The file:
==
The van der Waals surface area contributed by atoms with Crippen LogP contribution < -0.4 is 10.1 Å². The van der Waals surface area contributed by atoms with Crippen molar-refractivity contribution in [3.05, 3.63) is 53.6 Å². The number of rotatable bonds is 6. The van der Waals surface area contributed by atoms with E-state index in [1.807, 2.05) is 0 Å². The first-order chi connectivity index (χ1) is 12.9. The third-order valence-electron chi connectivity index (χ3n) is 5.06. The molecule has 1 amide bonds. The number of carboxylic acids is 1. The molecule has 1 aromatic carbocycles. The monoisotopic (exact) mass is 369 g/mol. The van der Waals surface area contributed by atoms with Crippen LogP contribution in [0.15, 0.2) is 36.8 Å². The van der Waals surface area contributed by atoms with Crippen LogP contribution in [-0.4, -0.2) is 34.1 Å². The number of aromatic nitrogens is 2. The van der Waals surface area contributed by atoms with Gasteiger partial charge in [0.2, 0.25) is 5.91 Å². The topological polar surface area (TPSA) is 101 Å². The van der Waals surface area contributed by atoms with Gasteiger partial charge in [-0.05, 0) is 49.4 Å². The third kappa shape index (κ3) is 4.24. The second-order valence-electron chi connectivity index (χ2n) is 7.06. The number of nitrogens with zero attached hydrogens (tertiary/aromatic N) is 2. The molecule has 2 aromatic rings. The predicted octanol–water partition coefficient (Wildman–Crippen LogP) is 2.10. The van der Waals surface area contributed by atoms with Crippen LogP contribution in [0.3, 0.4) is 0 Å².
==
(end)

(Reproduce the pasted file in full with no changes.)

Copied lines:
The van der Waals surface area contributed by atoms with Crippen LogP contribution < -0.4 is 10.1 Å². The van der Waals surface area contributed by atoms with Crippen molar-refractivity contribution in [3.05, 3.63) is 53.6 Å². The number of rotatable bonds is 6. The van der Waals surface area contributed by atoms with E-state index in [1.807, 2.05) is 0 Å². The first-order chi connectivity index (χ1) is 12.9. The third-order valence-electron chi connectivity index (χ3n) is 5.06. The molecule has 1 amide bonds. The number of carboxylic acids is 1. The molecule has 1 aromatic carbocycles. The monoisotopic (exact) mass is 369 g/mol. The van der Waals surface area contributed by atoms with Crippen LogP contribution in [0.15, 0.2) is 36.8 Å². The van der Waals surface area contributed by atoms with Crippen LogP contribution in [-0.4, -0.2) is 34.1 Å². The number of aromatic nitrogens is 2. The van der Waals surface area contributed by atoms with Gasteiger partial charge in [0.2, 0.25) is 5.91 Å². The topological polar surface area (TPSA) is 101 Å². The van der Waals surface area contributed by atoms with Gasteiger partial charge in [-0.05, 0) is 49.4 Å². The third kappa shape index (κ3) is 4.24. The second-order valence-electron chi connectivity index (χ2n) is 7.06. The number of nitrogens with zero attached hydrogens (tertiary/aromatic N) is 2. The molecule has 2 aromatic rings. The predicted octanol–water partition coefficient (Wildman–Crippen LogP) is 2.10. The van der Waals surface area contributed by atoms with Crippen LogP contribution in [0.3, 0.4) is 0 Å².